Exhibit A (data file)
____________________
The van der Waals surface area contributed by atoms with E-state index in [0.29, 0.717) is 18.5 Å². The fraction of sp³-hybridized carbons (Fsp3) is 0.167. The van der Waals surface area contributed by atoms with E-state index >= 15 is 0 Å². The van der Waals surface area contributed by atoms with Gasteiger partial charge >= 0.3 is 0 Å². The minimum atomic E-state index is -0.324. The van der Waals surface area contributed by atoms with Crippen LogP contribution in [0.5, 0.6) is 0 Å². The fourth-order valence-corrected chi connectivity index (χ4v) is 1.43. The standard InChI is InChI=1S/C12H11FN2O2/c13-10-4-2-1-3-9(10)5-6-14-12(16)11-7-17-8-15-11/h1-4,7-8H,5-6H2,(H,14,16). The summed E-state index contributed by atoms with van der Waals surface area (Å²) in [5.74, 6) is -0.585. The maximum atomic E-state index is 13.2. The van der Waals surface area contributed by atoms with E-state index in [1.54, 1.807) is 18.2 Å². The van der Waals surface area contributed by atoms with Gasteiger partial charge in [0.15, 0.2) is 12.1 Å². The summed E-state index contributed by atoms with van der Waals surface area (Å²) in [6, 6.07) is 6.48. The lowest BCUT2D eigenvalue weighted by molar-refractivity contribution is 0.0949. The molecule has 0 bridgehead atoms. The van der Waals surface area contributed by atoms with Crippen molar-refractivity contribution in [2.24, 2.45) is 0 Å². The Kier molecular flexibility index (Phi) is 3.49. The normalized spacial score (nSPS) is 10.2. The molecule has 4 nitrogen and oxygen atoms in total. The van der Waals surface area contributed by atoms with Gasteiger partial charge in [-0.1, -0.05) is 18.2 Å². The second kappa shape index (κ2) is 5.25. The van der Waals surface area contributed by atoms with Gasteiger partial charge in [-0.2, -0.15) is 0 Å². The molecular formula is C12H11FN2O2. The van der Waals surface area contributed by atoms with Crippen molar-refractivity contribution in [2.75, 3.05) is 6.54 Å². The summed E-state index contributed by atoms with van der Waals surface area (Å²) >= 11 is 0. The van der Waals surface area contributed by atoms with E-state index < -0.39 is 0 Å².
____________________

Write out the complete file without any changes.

The van der Waals surface area contributed by atoms with E-state index in [0.29, 0.717) is 18.5 Å². The fraction of sp³-hybridized carbons (Fsp3) is 0.167. The van der Waals surface area contributed by atoms with E-state index >= 15 is 0 Å². The van der Waals surface area contributed by atoms with Gasteiger partial charge >= 0.3 is 0 Å². The minimum atomic E-state index is -0.324. The van der Waals surface area contributed by atoms with Crippen LogP contribution in [0.5, 0.6) is 0 Å². The fourth-order valence-corrected chi connectivity index (χ4v) is 1.43. The standard InChI is InChI=1S/C12H11FN2O2/c13-10-4-2-1-3-9(10)5-6-14-12(16)11-7-17-8-15-11/h1-4,7-8H,5-6H2,(H,14,16). The summed E-state index contributed by atoms with van der Waals surface area (Å²) in [5.74, 6) is -0.585. The maximum atomic E-state index is 13.2. The van der Waals surface area contributed by atoms with E-state index in [1.54, 1.807) is 18.2 Å². The van der Waals surface area contributed by atoms with Gasteiger partial charge in [0.15, 0.2) is 12.1 Å². The summed E-state index contributed by atoms with van der Waals surface area (Å²) in [6, 6.07) is 6.48. The lowest BCUT2D eigenvalue weighted by molar-refractivity contribution is 0.0949. The molecule has 0 bridgehead atoms. The van der Waals surface area contributed by atoms with Crippen molar-refractivity contribution in [2.24, 2.45) is 0 Å². The Kier molecular flexibility index (Phi) is 3.49. The normalized spacial score (nSPS) is 10.2. The molecule has 4 nitrogen and oxygen atoms in total. The van der Waals surface area contributed by atoms with Gasteiger partial charge in [-0.1, -0.05) is 18.2 Å². The second kappa shape index (κ2) is 5.25. The van der Waals surface area contributed by atoms with Gasteiger partial charge in [-0.2, -0.15) is 0 Å². The molecular formula is C12H11FN2O2. The van der Waals surface area contributed by atoms with Crippen molar-refractivity contribution in [2.75, 3.05) is 6.54 Å². The summed E-state index contributed by atoms with van der Waals surface area (Å²) >= 11 is 0. The van der Waals surface area contributed by atoms with E-state index < -0.39 is 0 Å².